Part 1. The Chinese Tradition in Antiquity1. The Oracle-Bone Inscriptions of the Late Shang Dynasty, by David N. Keightley2. Classical Sources of Chinese Tradition, by Burton Watson, David S. Nivison, Irene Bloom3. Confucius and the Analects, by Irene Bloom4. Mozi: Utilitarianism, Uniformity, and Universal Love, by Burton Watson5. The Way of Laozi and Zhuangzi6. The Evolution of the Confucian Tradition in Antiquity7. Legalists and MilitaristsPart 2. The Making of a Classical Culture8. The Han Reaction to Qin Despotism9. Syncretic Visions of State, Society, and Cosmos, by Harold Roth, Sarah Queen, Nathan Sivin10. The Imperial Order and Han Syntheses11. The Economic Order, by Burton Watson, Wm. Theodore deBary12. The Great Han Historians, by Burton WatsonPart 3. Later Daoism and Mahyana Buddhism in China13. Learning of the Mysterious, by Richard John Lynn, Wing-tsit Chan, Irene Bloom14. Daoist Religion, by Franciscus Verellen, Nathan Sivin, et al.15. The Introduction of Buddhism, by Leon Hurvitz, Tsai Heng-ting16. Schools of Buddhist Doctrine, by Leon Hurvitz, Burton Watson, Daniel Stevenson, George Tanabe, Wing-Tsit Chan17. Schools of Buddhist Practice, by Leon Hurvitz, Daniel Stevenson, Philip B. Yampolsky, Chun-fang YuPart 4. The Confucian Revival and Neo-ConfucianismSocial Life and Political Culture in the TangThe Confucian Revival in the SongNeo-Confucianism: The Philosophy of Human Nature and the Way of the SageZhu Xi's Neo-Confucian Program, by Wm. Theodore deBaryIdeological Foundations of Late Imperial China, by Wm. Theodore deBary, Edward Farmer, John DardessNeo-Confucian Education, by Wm. Thedore deBarySelf and Society in the MingGlossaryBibliographyPinyin to Wade-Giles Romanization ChartIndex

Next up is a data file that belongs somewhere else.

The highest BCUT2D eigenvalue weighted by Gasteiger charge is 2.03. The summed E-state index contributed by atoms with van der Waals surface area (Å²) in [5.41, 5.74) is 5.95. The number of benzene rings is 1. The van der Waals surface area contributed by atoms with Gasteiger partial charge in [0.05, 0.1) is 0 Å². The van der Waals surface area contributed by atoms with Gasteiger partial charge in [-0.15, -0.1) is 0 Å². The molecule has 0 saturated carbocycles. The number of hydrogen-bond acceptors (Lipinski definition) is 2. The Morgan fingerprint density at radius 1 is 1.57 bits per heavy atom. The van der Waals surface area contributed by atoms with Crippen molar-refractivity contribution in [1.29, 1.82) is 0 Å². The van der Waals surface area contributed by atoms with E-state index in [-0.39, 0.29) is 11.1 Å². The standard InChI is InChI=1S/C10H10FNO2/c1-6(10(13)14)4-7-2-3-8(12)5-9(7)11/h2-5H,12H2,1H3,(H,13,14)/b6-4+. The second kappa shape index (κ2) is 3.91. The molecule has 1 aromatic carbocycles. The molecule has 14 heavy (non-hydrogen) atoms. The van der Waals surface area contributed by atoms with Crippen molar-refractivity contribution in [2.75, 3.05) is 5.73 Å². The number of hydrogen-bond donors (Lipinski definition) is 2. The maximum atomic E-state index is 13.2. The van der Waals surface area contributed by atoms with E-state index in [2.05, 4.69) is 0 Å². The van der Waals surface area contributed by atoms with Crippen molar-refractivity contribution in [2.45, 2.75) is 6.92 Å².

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This collection of excerpts from the greatest Chinese writing is like a museum for philosophy through the centuries. The editor's excellent introductions are like statements of museum curators. And the full tour delivers a far more powerful encounter with Chinese history than any museum of artifacts. It gives direct experience of the breadth, style, and intensity of thought as it evolved age by age. These writings are selected on the basis of their historical importance more than their entertainment value, and some enormously influential pieces from the past seem overly abstract or pedantic to modern Western tastes. Also, this collection of "sources" is almost entirely philosophical. The collection highlights serious philosophy, leaving aside popular myth, folklore, poetry, drama, or fictional literature, which are also sources of tradition. --author of A Galaxy of Immortal Women: The Yin Side of Chinese Civilization
I'll make this short...For anyone interested in Chinese history, literature, or culture, this volume is an absolutely essential collection of primary sources, and includes prefaces and explanations by China scholars. There is no one better than de Bary, and this new edition includes everything from the 1960 edition up through the Jiang Zemin era.